Johnson expects offensive system to work for Yellow Jackets

ATLANTA -- Paul Johnson used the triple-option spread offense while winning two Division I-AA national championships at Georgia Southern and again while turning around Navy, formerly one of the worst programs in recent college football history.

Now that Johnson is finally coaching at a school in a BCS conference, he isn't about to change the system that got him there.

Johnson, 50, left Navy for Georgia Tech in December, after leading the Midshipmen to unprecedented success during the last six seasons. His teams had an 11-1 record against service academy rivals Army and Air Force and won the coveted Commander-In-Chief's Trophy five consecutive times.

But even with a gaudy 107-39 record in 11 seasons overall, Johnson was bypassed for better jobs during each of the past few seasons. Most athletic directors at bigger schools were reluctant to hire a coach who relied on an offense that isn't used much in major college football and isn't much fun to watch, at least if you prefer a passing attack.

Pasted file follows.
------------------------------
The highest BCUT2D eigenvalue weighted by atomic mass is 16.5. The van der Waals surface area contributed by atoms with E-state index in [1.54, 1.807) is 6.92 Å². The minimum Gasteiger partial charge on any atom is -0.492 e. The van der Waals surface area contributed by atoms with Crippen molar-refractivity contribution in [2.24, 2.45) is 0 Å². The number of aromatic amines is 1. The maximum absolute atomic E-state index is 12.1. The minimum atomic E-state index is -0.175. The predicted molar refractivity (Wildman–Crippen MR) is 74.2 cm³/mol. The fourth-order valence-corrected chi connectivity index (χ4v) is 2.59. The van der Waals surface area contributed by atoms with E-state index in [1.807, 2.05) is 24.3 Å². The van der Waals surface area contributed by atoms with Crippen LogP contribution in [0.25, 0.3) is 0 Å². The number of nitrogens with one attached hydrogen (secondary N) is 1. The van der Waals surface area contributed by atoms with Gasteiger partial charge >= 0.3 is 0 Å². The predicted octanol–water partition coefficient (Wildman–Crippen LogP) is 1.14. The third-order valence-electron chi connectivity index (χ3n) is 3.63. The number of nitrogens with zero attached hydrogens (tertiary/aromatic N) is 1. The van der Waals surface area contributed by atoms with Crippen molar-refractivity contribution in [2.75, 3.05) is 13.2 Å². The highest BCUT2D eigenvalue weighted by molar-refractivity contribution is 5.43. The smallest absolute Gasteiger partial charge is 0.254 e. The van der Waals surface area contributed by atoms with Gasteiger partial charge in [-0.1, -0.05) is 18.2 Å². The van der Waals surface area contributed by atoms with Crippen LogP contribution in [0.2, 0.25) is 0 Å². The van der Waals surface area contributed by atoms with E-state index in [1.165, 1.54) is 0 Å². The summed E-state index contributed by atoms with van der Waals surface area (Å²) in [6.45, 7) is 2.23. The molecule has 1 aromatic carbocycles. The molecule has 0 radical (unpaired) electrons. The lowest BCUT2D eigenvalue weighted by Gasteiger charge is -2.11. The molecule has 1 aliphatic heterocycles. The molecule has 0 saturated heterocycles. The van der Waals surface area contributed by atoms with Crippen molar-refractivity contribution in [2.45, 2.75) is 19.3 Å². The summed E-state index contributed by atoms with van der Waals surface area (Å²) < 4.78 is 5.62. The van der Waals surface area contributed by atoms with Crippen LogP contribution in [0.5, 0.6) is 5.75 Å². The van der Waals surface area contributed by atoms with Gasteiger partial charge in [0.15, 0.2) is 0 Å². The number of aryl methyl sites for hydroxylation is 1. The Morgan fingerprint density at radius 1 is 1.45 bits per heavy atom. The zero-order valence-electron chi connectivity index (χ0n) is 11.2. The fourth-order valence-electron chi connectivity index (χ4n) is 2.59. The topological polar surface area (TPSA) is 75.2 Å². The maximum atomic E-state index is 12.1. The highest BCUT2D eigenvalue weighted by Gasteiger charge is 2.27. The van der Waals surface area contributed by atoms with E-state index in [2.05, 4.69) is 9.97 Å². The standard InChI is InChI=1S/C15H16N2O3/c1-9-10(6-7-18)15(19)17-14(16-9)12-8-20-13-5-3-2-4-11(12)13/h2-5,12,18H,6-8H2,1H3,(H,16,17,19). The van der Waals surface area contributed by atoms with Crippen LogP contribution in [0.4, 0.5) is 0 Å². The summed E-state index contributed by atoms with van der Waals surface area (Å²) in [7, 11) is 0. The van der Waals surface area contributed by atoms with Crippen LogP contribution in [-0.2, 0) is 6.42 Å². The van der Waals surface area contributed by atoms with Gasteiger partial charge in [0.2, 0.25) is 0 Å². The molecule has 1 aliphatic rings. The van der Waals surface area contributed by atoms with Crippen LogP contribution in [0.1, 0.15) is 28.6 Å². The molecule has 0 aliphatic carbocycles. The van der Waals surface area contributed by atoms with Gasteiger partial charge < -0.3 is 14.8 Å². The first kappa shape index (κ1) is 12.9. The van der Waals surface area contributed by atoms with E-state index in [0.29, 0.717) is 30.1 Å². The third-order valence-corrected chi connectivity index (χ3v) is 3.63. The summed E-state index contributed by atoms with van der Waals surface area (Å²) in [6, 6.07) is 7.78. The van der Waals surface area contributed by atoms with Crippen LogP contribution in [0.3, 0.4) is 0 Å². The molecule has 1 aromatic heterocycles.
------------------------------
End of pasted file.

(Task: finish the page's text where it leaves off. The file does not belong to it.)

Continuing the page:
Georgia Tech athletic director Dan Radakovich, who fired football coach Chan Gailey after the Yellow Jackets had a winning record and played in a bowl game in each of the last six seasons, was willing to take a chance. More than anything else, Georgia Tech needs a high-powered offense that will score points, whether it's through the air or on the ground.

"It's going to be the same system," Johnson said. "There might be a different emphasis on some things. I think the system is varied enough to where we can tweak it to fit the players we have here. We've added a lot of different things at the schools where we've been in the past. We threw it a lot more at Hawaii [when Johnson was the offensive coordinator there]. We ran it more at Navy. I envision it being somewhere in between here."

Johnson's teams at Navy went 11-19 against BCS opponents, with many of the Midshipmen's victories coming against the likes of Duke and Vanderbilt. He also had a 1-5 record against Notre Dame, with the Midshipmen ending an NCAA record 43-game losing streak against the Fighting Irish with a 46-44 win in triple overtime in 2007.